KMPDC Suspends All Eight Hospitals Implicated In NHIF Scandal

The Kenya Medical Practitioners and Dentists Council (KMPDC) has suspended all eight medical facilities identified by Health Cabinet Secretary Nakhumicha Wafula as having allegedly siphoned funds from the National Health and Insurance Fund (NHIF).

This follows an exposé that revealed that a number of private hospitals are part of an elaborate syndicate working with unscrupulous NHIF staff to rob unsuspecting citizens and government of the healthcare funds.

Addressing the media from his office in Nairobi on Thursday, KMPDC Chair Prof. Stanley Khainga noted that the health facilities, which are largely domiciled in Nairobi, Kiambu and Nyeri counties, will remain closed until investigations are concluded by relevant authorities.

“Following CS Nakhumicha’s order, we as KMPDC wrote to those institutions and suspended their licenses,” said Prof. Khainga.

He added that despite CS Nakhumicha calling for the closure of the hospitals on Tuesday, some were still operational on Wednesday, further noting that the institutions finally adhered to the minister’s decree on Thursday.

“This morning, we went there to make sure that they followed the decree and I am happy to say that they have suspended operations and made arrangements to transfer in-patients to other facilities,” he said.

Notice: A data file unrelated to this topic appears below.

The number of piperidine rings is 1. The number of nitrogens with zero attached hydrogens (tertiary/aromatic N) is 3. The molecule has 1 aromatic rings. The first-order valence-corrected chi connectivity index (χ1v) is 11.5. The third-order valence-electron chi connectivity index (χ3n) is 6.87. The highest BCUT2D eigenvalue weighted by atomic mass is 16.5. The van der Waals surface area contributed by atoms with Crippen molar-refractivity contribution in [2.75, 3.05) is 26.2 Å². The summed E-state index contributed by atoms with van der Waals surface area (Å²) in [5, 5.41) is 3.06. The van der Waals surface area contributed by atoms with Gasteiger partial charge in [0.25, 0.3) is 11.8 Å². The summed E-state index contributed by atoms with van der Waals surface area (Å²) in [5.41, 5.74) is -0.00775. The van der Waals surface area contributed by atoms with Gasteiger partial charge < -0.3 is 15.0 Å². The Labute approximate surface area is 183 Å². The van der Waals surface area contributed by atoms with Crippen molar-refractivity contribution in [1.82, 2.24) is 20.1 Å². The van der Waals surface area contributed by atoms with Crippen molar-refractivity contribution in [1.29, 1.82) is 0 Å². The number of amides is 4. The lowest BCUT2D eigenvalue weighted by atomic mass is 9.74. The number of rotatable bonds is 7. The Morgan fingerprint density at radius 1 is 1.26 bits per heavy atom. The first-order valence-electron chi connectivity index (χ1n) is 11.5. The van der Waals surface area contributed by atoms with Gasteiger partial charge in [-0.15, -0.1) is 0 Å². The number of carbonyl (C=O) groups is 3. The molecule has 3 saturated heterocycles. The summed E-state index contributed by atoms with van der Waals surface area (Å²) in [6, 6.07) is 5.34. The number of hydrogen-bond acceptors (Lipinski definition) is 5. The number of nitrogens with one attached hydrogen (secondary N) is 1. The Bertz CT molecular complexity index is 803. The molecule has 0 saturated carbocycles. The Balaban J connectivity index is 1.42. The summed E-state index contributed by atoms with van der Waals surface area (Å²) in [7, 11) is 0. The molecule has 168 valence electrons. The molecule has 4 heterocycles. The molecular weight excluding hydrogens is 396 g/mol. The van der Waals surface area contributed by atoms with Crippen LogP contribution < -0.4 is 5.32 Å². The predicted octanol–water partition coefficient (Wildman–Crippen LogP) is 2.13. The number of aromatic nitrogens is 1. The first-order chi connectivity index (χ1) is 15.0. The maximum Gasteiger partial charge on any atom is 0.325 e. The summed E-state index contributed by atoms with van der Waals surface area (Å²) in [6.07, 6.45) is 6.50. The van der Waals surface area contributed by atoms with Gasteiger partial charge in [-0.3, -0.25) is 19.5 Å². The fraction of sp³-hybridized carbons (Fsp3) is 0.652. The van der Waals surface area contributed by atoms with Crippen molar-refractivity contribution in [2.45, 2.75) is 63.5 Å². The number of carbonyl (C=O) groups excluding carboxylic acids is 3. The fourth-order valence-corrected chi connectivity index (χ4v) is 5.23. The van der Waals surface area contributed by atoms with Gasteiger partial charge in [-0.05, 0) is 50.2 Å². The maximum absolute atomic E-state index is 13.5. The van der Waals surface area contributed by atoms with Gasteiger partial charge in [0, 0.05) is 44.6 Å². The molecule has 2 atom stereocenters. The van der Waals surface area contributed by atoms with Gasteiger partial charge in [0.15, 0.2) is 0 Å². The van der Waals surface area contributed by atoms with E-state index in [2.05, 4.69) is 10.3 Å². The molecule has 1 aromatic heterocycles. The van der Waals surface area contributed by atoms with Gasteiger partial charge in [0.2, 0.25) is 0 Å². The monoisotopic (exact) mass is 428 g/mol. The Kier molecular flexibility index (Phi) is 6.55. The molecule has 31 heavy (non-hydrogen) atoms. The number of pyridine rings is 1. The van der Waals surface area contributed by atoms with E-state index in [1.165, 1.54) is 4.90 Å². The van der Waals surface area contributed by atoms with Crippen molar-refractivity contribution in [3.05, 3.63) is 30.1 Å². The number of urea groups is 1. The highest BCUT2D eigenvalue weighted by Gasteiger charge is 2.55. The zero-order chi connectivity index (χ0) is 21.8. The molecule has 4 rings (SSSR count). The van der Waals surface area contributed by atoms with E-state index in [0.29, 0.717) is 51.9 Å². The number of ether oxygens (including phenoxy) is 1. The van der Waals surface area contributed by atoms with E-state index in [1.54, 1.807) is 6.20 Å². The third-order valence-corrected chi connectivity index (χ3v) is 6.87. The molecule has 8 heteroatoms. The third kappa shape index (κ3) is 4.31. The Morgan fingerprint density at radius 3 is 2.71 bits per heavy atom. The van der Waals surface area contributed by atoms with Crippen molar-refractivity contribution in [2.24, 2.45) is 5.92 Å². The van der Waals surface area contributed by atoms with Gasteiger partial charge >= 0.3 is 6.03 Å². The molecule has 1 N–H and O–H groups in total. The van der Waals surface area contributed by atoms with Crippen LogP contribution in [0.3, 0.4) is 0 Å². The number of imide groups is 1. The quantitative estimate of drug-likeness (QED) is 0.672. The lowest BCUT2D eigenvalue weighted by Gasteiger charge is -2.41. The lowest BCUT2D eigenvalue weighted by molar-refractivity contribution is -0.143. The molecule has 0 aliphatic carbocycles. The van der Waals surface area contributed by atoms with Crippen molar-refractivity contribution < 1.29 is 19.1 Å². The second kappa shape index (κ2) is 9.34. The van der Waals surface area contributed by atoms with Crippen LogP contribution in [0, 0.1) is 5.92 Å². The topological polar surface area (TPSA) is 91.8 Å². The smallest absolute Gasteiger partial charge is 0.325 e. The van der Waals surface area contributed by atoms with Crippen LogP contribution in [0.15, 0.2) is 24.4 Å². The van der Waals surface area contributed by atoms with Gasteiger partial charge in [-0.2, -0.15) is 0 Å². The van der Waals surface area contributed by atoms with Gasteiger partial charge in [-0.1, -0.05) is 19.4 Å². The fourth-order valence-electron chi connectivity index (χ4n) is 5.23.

“As a medical council we feel that some of the issues that were unearthed are quite unethical. I would like to advise my colleagues to make sure that they provide services at the highest standard while adhering to ethics and the Hippocratic Oath that we all took.”

On his part, KMPDC CEO Dr. David Kariuki noted that despite suspending the eight facilities, investigations into them will still continue.

“These inspections will continue to ensure that compliance is followed all through until the processes that are being undertaken are completed,” he said.

“We would also like to assure Kenyans that KMPDC is committed to protect them from harm whenever they are receiving services and they are free. KMPDC is open to receive their complaints to ensure that the medical practitioners who are treating them continue providing quality health services to them.”

Dr. Kariuki added that the suspensions will be followed by intensive investigations to determine whether any patients are entitled to compensations by the said hospitals.

“The suspensions allow us to get deeper into the issues that have been raised. We will look at what patients were treated, what treatments were given and whether they were in line with the diagnosis given to the patients,” he said.

“Once we talk to the hospitals and have discussions with the doctors who treated them we will then determine whether there is merit that a malpractice happened or did not happen. If malpractices are discovered then the issue of compensation comes in.”

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